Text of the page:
· For non-in situ uses, there is no necessary correlation between contiguity of land to water and the ability of a parcel to benefit from use of the water.
o The limitation of water to riparian tracts can be inefficient.
· A further criticism stems from patterns of ownership that have evolved over the centuries of conveyancing.
· “Natural flow” theory – every riparian landowner had an equal right to use water in the stream and a duty not to diminish the quantity of water otherwise flowing to proprietors lower on the stream; English legal doctrine
o Permits every owner to consume as much water as needed for domestic purposes. Beyond this, the owner may use the water for “reasonable” artificial or commercial proposes, subject to the very large proviso that he mat not substantially or materially diminish the quantity or quality of water.
o No water may be transported to land beyond the riparian land.
· “Reasonable use” theory – English judges began borrowing from the American opinions of Justice Story and Justice Kent, incorporating the “reasonable use” theory into English riparian doctrine; can be likened to prior appropriation’s concept of “beneficial use”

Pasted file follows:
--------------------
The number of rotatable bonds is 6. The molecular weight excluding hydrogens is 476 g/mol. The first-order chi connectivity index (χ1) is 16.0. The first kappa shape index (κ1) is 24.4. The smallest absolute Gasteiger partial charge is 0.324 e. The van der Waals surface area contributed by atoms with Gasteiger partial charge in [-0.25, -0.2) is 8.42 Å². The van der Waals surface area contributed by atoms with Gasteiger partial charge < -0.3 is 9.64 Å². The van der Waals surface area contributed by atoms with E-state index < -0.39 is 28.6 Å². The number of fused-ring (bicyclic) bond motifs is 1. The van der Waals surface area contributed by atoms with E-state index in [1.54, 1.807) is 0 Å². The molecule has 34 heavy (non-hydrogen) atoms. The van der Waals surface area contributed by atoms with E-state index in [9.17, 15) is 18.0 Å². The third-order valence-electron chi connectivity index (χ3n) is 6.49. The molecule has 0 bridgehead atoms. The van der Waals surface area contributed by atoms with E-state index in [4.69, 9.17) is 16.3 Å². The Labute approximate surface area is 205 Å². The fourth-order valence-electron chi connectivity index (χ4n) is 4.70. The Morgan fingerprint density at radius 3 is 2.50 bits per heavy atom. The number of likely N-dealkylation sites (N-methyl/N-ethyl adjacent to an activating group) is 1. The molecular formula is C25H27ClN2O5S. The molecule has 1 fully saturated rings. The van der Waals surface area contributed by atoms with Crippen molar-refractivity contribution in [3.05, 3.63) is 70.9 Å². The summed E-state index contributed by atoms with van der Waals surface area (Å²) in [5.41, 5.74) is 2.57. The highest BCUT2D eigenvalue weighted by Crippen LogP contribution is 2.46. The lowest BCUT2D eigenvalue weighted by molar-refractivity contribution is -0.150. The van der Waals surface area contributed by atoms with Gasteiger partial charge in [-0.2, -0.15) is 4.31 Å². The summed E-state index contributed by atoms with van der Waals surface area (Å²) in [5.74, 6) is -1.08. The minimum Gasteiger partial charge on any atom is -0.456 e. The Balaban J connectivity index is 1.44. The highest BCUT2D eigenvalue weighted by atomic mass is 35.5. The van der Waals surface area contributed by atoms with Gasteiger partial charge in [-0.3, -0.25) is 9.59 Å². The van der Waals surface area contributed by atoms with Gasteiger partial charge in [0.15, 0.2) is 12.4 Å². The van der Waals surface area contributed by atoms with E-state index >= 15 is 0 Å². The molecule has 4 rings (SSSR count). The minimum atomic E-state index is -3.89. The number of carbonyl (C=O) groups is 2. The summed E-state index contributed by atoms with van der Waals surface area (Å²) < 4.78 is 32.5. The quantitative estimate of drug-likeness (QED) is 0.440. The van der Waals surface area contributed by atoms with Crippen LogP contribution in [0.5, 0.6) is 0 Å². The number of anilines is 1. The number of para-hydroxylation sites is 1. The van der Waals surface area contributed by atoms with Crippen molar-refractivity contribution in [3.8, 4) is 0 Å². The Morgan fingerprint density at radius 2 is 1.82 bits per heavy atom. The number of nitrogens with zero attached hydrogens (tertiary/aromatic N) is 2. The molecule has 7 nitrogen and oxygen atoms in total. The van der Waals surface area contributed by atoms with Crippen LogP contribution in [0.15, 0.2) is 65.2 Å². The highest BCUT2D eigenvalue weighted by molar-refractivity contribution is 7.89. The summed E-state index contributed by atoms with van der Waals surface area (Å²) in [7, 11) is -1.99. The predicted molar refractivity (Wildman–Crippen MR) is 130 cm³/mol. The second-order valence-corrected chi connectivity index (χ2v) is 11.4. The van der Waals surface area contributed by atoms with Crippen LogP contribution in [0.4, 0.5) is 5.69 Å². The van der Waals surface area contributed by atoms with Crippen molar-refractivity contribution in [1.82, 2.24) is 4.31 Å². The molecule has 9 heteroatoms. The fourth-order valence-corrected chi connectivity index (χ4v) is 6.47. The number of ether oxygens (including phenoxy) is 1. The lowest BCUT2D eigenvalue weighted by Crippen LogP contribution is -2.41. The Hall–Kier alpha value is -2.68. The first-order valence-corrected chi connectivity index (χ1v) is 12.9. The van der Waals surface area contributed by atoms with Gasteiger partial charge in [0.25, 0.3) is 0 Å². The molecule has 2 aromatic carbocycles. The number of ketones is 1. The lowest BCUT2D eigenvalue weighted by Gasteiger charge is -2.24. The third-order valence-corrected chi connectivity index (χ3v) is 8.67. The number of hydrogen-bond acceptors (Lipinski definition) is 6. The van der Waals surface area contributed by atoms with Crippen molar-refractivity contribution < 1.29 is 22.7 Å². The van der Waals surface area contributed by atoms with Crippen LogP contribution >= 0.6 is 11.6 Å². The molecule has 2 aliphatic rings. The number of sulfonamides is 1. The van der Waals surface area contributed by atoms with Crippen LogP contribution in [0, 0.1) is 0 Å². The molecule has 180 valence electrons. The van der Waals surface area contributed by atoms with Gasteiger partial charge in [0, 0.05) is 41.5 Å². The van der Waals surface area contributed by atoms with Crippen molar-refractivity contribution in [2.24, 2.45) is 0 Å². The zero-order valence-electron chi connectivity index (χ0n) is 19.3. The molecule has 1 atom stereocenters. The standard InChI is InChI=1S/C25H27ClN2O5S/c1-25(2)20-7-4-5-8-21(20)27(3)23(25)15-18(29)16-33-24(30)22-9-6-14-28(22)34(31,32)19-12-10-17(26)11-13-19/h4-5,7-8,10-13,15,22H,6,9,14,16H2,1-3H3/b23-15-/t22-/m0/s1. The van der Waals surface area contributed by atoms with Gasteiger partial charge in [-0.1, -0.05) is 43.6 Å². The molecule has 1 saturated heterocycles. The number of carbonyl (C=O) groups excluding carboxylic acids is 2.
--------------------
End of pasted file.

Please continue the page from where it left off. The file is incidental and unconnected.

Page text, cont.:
o Application of reasonable use principles modified the natural flow theory by allowing each riparian the right to make all reasonable uses of the waters so long as those uses did not interfere with the reasonable uses of other riparians.
o What is a reasonable use must be determined on a case-by-case basis.
§ Incorporates notions of type/purpose of use and the amount/manner of use
· Type/Purpose of Use – right to use water for domestic purposes, such as drinking, bathing, and raising a small quantity of garden produce and livestock; “natural use” is an absolute right and may be exercised without regard to its effect on co-riparians
· Quantity/Manner of Use – any artificial use of a riparian must be reasonable with respect to the correlative ability of other riparians to make simultaneous reasonable use of the watercourse
o An otherwise permissible, reasonable use that is taken to the extreme can become unreasonable and therefore subject to legal abatement.
o Reasonable under the totality of circumstances— Restatement (Second) of Torts
· With the industrial growth of 19th century America, the notion of preserving the natural flow of the stream was rendered obsolete by the need to alter the stream to maximize water uses.